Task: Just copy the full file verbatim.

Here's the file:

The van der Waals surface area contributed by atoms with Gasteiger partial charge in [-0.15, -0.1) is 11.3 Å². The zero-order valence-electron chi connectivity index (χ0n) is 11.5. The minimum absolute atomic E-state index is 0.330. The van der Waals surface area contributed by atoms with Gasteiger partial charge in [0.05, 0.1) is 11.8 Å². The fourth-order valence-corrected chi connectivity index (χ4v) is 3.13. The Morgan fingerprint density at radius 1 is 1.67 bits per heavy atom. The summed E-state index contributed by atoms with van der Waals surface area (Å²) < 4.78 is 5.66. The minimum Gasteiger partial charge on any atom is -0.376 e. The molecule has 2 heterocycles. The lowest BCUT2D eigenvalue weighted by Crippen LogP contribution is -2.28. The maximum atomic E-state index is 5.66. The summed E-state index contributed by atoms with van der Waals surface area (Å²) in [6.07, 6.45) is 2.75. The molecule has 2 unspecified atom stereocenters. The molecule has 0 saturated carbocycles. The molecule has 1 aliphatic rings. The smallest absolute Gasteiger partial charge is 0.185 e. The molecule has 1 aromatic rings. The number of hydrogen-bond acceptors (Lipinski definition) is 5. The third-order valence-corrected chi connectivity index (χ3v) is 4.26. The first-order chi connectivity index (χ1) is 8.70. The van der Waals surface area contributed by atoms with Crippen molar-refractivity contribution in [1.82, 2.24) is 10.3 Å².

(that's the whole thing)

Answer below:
The van der Waals surface area contributed by atoms with Gasteiger partial charge in [-0.15, -0.1) is 11.3 Å². The zero-order valence-electron chi connectivity index (χ0n) is 11.5. The minimum absolute atomic E-state index is 0.330. The van der Waals surface area contributed by atoms with Gasteiger partial charge in [0.05, 0.1) is 11.8 Å². The fourth-order valence-corrected chi connectivity index (χ4v) is 3.13. The Morgan fingerprint density at radius 1 is 1.67 bits per heavy atom. The summed E-state index contributed by atoms with van der Waals surface area (Å²) < 4.78 is 5.66. The minimum Gasteiger partial charge on any atom is -0.376 e. The molecule has 2 heterocycles. The lowest BCUT2D eigenvalue weighted by Crippen LogP contribution is -2.28. The maximum atomic E-state index is 5.66. The summed E-state index contributed by atoms with van der Waals surface area (Å²) in [6.07, 6.45) is 2.75. The molecule has 2 unspecified atom stereocenters. The molecule has 0 saturated carbocycles. The molecule has 1 aliphatic rings. The smallest absolute Gasteiger partial charge is 0.185 e. The molecule has 1 aromatic rings. The number of hydrogen-bond acceptors (Lipinski definition) is 5. The third-order valence-corrected chi connectivity index (χ3v) is 4.26. The first-order chi connectivity index (χ1) is 8.70. The van der Waals surface area contributed by atoms with Crippen molar-refractivity contribution in [1.82, 2.24) is 10.3 Å².